The ASX200 continues to trade in no man’s land between two key levels of 5000 and 5400. In the last two weeks, the resistance has lowered as sellers have entered the market lower than previously pushing the recent highs down to around 5300 from the previous resistance at 5400.
The 5000 level remains the most significant as many are keeping a close eye on it to see if the market can remain about this key level. The recent lower peaks around 5300 tend to indicate that more selling pressure on this level is not far away.
The 5000 level has done very well over the last few months to prop the index up and keep it from free falling down below into the 4000s. As always this level will be closely monitored to see if the index can remain above the 5000 level or slip down into new territory below there to levels not seen consistently since 2013.
Should the support at 5000 continue to hold as it has done for the last few months, it doesn’t appear as if the index has far to run upwards as it is likely to run into more potential congestion around an area that has become significant of late, at 5400. This level has provided strong support throughout June and July and more recently provided resistance and pushed the index lower a few weeks ago.
In the stocks, BHP continues to disappoint as it moves to its lowest price in more than 10 years under $18. There is likely to be some ‘bargain hunting’ buying at these levels around $18 but I am not sure it will be enough to stop the rot and BHP falling further.
CSL, Macquarie Group and Scentre Group continue to defy the general market trend and hold onto or remain near highs, as CBA seems to be the best performing bank stock presently.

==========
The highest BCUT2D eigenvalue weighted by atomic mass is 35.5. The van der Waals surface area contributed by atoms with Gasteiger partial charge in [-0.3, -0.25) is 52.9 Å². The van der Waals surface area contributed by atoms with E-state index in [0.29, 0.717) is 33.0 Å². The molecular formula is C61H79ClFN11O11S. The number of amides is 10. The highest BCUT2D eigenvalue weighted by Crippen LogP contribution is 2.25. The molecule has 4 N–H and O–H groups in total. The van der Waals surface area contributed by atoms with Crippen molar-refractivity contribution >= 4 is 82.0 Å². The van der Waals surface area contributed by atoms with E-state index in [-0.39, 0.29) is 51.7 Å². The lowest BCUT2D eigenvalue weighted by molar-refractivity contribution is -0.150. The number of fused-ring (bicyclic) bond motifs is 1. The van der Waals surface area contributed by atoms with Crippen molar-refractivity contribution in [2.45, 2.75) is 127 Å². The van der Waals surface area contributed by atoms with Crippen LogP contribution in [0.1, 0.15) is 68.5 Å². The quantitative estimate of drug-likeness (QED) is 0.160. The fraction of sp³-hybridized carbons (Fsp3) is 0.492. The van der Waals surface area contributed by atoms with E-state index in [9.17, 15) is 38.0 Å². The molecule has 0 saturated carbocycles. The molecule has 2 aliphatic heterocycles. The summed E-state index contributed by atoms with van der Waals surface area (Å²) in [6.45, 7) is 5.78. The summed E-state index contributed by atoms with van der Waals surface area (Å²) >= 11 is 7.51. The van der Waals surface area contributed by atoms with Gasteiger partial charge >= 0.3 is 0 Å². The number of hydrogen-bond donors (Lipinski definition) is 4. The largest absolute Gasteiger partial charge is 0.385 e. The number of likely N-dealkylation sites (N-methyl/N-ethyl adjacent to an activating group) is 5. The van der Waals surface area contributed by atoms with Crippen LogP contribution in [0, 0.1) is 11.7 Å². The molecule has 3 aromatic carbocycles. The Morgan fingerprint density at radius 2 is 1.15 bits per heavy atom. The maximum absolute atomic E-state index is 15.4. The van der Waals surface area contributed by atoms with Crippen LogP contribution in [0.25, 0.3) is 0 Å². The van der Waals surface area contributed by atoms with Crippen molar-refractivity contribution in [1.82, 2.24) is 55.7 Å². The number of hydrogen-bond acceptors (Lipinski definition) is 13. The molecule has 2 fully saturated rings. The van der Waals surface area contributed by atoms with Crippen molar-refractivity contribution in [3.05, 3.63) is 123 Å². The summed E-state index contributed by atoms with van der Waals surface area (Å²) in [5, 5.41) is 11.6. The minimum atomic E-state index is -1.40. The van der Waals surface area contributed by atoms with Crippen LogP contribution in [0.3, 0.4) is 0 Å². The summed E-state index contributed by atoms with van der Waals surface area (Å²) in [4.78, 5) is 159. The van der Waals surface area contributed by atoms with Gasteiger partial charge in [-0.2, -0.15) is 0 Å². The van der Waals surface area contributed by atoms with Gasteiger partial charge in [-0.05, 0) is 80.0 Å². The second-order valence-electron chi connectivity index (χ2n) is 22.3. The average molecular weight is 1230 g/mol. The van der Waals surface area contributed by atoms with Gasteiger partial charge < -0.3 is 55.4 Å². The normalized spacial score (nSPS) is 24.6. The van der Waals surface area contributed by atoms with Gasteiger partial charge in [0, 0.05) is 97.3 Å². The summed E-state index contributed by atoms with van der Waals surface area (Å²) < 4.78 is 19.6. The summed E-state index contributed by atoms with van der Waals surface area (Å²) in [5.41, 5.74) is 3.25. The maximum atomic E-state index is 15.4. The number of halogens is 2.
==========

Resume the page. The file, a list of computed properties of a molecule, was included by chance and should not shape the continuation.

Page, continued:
Similar to the ASX200, the A$ also appears to be stuck in no man’s land between key levels.
Despite the recent strong surge in the Australian dollar, it has yet again run into resistance around 0.7370 which has seen it halt the rise and roll over to back below 0.73. The 0.7370 level played a similar role in early October and sent the A$ falling back to the key 0.70 level.
The 0.72 level has also provided some support to the A$ recently in the second half of November and and this may do it again in the near future.
Yet again the 70 US cents level has held up well for the Australian dollar over the last couple of weeks providing strong support and pushing the Australian dollar higher again. After Governor Stevens told the market to “chill out” over rates, there has been cooling expectation that the RBA will cut rates again any time soon.
This may provide some support that the A$ so desperately needs.
On the other side, the Australian dollar may come under renewed pressure as the Fed seemingly now has a green light to raise US rates as early as next week, with the market currently sitting at around 90% chance that the Fed will do just that. Many would argue that this has been well and truly priced into the market already.